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Thursday, May 10, 2007

A Mean Measuring Tape & A Fruity Tale

The vile, vile tool of the measuring tape. Ouchie. Cruel and merciless and unyielding.

But all Princess Dieters need one to see how much progress--yes, yes, progress!-is being made, especially given how important the docs tell us that waist-to-hip ratios are in determing certain risk factors.

BTW, do you know what fruit you are? Are you an apple, that shape that carries such risks of diabetes and heart disease? Or are you a pear, that shape many women dread, cause it means big hips in relation to smaller upper body? Hey, a pear is a good fruit to be, healthwise. Smallish waist to roundy hips is womanly--and it's good for your heart.

So, I brought out the dread implement, that long and skinny, dare I say snakey, tape and took the two crucial measurements: waist and hip.

48 and 59


Now, out comes the calculator. I use a bright red one with a flip top that I keep in my desk drawer. You can use this one online.

Divide the waist measurement by the hip measurement and....I got .81 as the quotient.

The online calculator says I'm an AVOCADO. (No, sorry, I just don't look good in that color. BUT, I love to eat avocados, so, well, I'll just think "salad" and not "tunic top.")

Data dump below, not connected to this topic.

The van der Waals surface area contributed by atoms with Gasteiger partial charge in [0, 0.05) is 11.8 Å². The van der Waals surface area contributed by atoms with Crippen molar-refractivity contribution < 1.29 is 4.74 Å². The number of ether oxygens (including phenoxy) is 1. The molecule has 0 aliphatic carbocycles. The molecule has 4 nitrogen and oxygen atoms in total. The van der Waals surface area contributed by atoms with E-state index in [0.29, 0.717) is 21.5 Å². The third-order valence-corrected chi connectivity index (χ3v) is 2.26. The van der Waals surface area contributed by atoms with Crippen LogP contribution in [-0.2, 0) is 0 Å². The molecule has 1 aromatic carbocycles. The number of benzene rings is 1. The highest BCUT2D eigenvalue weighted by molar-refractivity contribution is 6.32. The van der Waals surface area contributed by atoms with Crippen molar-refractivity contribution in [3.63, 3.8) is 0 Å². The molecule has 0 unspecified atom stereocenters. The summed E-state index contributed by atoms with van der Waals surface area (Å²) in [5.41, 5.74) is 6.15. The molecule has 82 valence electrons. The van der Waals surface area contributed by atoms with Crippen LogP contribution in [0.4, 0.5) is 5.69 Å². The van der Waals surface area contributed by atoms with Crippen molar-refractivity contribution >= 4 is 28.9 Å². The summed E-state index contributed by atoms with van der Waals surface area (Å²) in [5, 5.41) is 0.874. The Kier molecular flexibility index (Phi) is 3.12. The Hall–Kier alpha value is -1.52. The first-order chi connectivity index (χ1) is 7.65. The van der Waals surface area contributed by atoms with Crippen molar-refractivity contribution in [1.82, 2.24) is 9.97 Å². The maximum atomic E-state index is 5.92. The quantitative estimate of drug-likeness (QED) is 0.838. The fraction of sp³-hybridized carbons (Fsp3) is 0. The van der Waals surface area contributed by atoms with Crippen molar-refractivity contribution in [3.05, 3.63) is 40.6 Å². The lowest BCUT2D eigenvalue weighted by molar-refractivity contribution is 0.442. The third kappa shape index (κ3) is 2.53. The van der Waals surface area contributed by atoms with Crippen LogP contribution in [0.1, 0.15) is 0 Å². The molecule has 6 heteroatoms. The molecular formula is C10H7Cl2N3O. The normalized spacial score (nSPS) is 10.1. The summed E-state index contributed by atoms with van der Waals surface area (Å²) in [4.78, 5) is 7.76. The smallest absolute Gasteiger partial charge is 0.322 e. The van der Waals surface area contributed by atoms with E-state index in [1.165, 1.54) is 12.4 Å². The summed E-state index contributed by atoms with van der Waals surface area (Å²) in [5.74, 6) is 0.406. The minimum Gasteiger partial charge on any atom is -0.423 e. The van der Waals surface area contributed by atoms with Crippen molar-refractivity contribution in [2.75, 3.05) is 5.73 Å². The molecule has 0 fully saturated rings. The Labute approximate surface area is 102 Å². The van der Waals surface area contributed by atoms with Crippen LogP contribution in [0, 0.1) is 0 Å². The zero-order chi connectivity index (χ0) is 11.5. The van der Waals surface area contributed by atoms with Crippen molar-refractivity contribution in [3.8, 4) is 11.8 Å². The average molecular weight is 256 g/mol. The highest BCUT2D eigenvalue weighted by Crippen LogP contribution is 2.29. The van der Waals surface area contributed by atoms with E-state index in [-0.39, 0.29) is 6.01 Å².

Here's the stuff they told avocado me:

Your waist-to-hip ratio is 0.81

You're an "avocado"

Even though your hips are easily larger than your waist, your risk is higher than a pear's (but lower than an apple's). Unlike fat on your hips, which tends to just sit there, the fat you carry around your middle or on your upper torso is easily converted into energy whenever your body runs short. That process raises cholesterol levels and blood pressure, which can lead to heart disease or stroke. It also causes insulin resistance, a common prelude to diabetes. After menopause, women are much likelier to gain weight around their middles and on their upper torsos.

Researchers studying nearly 45,000 women aged 40 to 65 in the ongoing Nurses Health Study have found a remarkable link between waist-to-hip ratios and serious health problems. If you're under age 60 and your ratio is between 0.76 and 0.88, you have two and a half to three times as much chance of getting coronary disease as women whose ratios are 0.72 and less. If you're 60 or older, the risk falls to about one and a half times that of women 0.72 and under.

Waist size alone can signal the danger of heart disease and diabetes. Your waist is larger than 38 inches, which means your chances of getting coronary heart disease are triple those of women whose waists measure 28 inches or less. If you're under age 60, the risk goes even higher -- four times that faced by smaller-waisted women. Also, the possibility that you'll develop diabetes is roughly five times what is for women with small waists (26 inches or less).

So, what fruit are YOU?

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